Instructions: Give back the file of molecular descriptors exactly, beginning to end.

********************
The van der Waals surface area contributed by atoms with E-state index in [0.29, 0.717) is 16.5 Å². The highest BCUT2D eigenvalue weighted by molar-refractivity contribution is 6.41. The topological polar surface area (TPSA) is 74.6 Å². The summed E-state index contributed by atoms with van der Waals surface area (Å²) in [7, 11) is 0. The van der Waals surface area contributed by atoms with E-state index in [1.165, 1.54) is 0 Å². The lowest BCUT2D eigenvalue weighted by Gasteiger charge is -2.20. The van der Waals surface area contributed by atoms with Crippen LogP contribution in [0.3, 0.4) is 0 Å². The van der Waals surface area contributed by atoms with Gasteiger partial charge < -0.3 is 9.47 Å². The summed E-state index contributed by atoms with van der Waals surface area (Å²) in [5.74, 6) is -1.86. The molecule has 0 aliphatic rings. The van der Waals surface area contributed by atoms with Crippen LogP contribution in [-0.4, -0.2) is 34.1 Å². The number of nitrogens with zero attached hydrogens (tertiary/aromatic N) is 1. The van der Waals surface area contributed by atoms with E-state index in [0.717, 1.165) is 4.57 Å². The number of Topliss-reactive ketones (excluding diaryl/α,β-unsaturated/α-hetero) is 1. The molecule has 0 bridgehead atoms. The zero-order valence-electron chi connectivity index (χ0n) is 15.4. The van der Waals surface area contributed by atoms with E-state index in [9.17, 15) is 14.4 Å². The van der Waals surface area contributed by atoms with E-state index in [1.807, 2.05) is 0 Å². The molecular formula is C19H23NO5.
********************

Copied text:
The van der Waals surface area contributed by atoms with E-state index in [0.29, 0.717) is 16.5 Å². The highest BCUT2D eigenvalue weighted by molar-refractivity contribution is 6.41. The topological polar surface area (TPSA) is 74.6 Å². The summed E-state index contributed by atoms with van der Waals surface area (Å²) in [7, 11) is 0. The van der Waals surface area contributed by atoms with E-state index in [1.165, 1.54) is 0 Å². The lowest BCUT2D eigenvalue weighted by Gasteiger charge is -2.20. The van der Waals surface area contributed by atoms with Crippen LogP contribution in [0.3, 0.4) is 0 Å². The van der Waals surface area contributed by atoms with Gasteiger partial charge < -0.3 is 9.47 Å². The summed E-state index contributed by atoms with van der Waals surface area (Å²) in [5.74, 6) is -1.86. The molecule has 0 aliphatic rings. The van der Waals surface area contributed by atoms with Crippen LogP contribution in [-0.4, -0.2) is 34.1 Å². The number of nitrogens with zero attached hydrogens (tertiary/aromatic N) is 1. The van der Waals surface area contributed by atoms with E-state index in [0.717, 1.165) is 4.57 Å². The number of Topliss-reactive ketones (excluding diaryl/α,β-unsaturated/α-hetero) is 1. The molecule has 0 bridgehead atoms. The zero-order valence-electron chi connectivity index (χ0n) is 15.4. The van der Waals surface area contributed by atoms with E-state index in [9.17, 15) is 14.4 Å². The van der Waals surface area contributed by atoms with E-state index in [1.807, 2.05) is 0 Å². The molecular formula is C19H23NO5.